JPL: Ulysses meets a comet

From: Brian D Williams (
Date: Thu Apr 06 2000 - 07:59:52 MDT

PASADENA, CALIF. 91109 TELEPHONE (818) 354-5011

Contact: Jane Platt (818) 354-0880



     During an unplanned rendezvous, the Ulysses spacecraft found
itself gliding though the immense tail of Comet Hyakutake,
revealing that comet tails may be much, much longer than
previously believed.

     "The odds that Ulysses' flight path would intersect the
comet tail were probably less likely than someone breaking the
bank at Monte Carlo," said Dr. Edward Smith of NASA' s Jet
Propulsion Laboratory, Pasadena, CA, the Ulysses project
scientist and a co-investigator for its magnetometer instrument.
Before the unexpected encounter, Ulysses was hundreds of millions
of kilometers, or miles, away from Comet Hyakutake and far beyond
the visible tail.

     "This tail extends half a billion kilometers (more than 300
million miles). That's more than three times the distance from
the Earth to the Sun," said Dr. Nathan Schwadron, of the
University of Michigan in Ann Arbor, a member of one of two
Ulysses teams that made the discovery independently of one
another. Findings from both teams appear in the April 6 issue of
the journal Nature.

     "This makes it the longest comet tail ever recorded," said
Dr. Geraint Jones from Imperial College, London, of the Ulysses
magnetometer team.

     Comet Hyakutake, one of the brightest comets of the 20th
century, made a dazzling nighttime appearance in the spring of
1996, when it made a close pass by the Sun. While Ulysses was
cruising through space studying the solar wind on May 1, 1996,
its data suddenly went wild for a few hours. For example, the
solar wind seemed to almost disappear and was replaced by gases
not normally found in the solar wind, and the magnetic field in
the solar wind was distorted. Since Ulysses scientists were not
looking for comets, they did not realize the significance of the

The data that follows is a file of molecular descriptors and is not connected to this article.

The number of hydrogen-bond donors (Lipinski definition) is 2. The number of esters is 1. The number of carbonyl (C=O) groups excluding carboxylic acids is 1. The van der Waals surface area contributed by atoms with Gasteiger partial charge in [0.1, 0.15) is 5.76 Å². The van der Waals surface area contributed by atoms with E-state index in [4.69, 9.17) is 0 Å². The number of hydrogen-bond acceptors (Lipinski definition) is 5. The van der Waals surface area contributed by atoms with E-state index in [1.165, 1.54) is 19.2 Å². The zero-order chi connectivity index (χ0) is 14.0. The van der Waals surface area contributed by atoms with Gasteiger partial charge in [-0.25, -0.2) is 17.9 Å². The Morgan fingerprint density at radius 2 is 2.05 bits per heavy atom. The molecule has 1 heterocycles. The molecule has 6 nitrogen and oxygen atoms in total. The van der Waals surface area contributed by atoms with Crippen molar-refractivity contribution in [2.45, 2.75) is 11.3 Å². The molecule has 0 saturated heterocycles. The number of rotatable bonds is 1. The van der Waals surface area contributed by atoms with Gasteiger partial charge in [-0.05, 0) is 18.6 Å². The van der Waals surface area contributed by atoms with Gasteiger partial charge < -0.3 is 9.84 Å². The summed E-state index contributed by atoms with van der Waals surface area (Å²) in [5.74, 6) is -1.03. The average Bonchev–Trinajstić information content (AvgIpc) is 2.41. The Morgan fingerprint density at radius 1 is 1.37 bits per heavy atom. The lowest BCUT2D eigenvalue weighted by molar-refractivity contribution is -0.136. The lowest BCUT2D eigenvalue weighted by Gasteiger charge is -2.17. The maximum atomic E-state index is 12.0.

data right away.

     "The discovery was made quite by accident, a bit like
finding a needle in a haystack when you weren't even looking for
a needle in the first place," said Dr. George Gloeckler of the
University of Maryland, principal investigator of the Ulysses
solar-wind ion-composition spectrometer team. The instrument
studies the content and electrical charge of ionized gases. While
his team detected ions typically found in comets, the
magnetometer team observed magnetic field directional changes
like those associated with comet tails.

     Comets are of great interest, because they may be the frozen
leftovers of the birth of our solar system. They could hold clues
to the formation of Earth and life, since one theory holds that
comets "seeded" Earth and other planets with the building blocks
of life.

     Comets are made of dirty ice, and as they approach the Sun
and heat up, they emit gas and dust, forming gas and dust tails.
The gas slows the solar wind and the portion of the magnetic
field near the comet. The parts of the magnetic field farther
from the comet continue to travel rapidly past it. Magnetic
fields can be stretched like rubber bands. The magnetic field is
draped around the comet and stretches out behind it in a hairpin

     Gloeckler is lead author of the Nature paper on the ion
findings, along with Schwadron, and Drs. Lennard Fisk and Thomas
Zurbuchen, also of the University of Michigan, and Dr. Johannes
Geiss of the International Space Science Institute in
Switzerland. The other Nature article, on the Ulysses
magnetometer findings, was authored by Jones and Professor Andre
Balogh of Imperial College and Dr. Timothy Horbury of Queen Mary
and Westfield College, London.

     Jones at Imperial College looked more closely at the
magnetic field data because of the publication of the unusual
1996 solar wind event in the Journal of Geophysical Research. It
was authored by Dr. Peter Riley, formerly of Los Alamos National
Laboratory in New Mexico, and based on data from the Ulysses
solar wind instrument. Jones and Horbury saw that the data looked
like a cometary tail, and Jones searched until he found the
tail's source -- Hyakutake. Gloeckler and his colleagues noticed
the event independently and realized it was cometary material.

     Ulysses, launched in 1990, is a joint venture of NASA and
the European Space Agency (ESA). The spacecraft studies the Sun
from a high-latitude orbit, mostly at right angles to the plane
of orbiting planets. Ulysses studies the Sun's magnetic fields,
solar winds and cosmic rays near the Sun's North and South Poles,
away from the equator, where Earth orbits. Ulysses has no camera,
but its ten sophisticated instruments can observe some phenomena
not detectable by visible observations. Scientists now know that
sensitive instruments, like those found on Ulysses, can detect
comet tail particles that are not normally visible. The Jet
Propulsion Laboratory (JPL) manages Ulysses for NASA's Office of
Space Science, Washington, D.C.

More information on the Ulysses mission is available at: and


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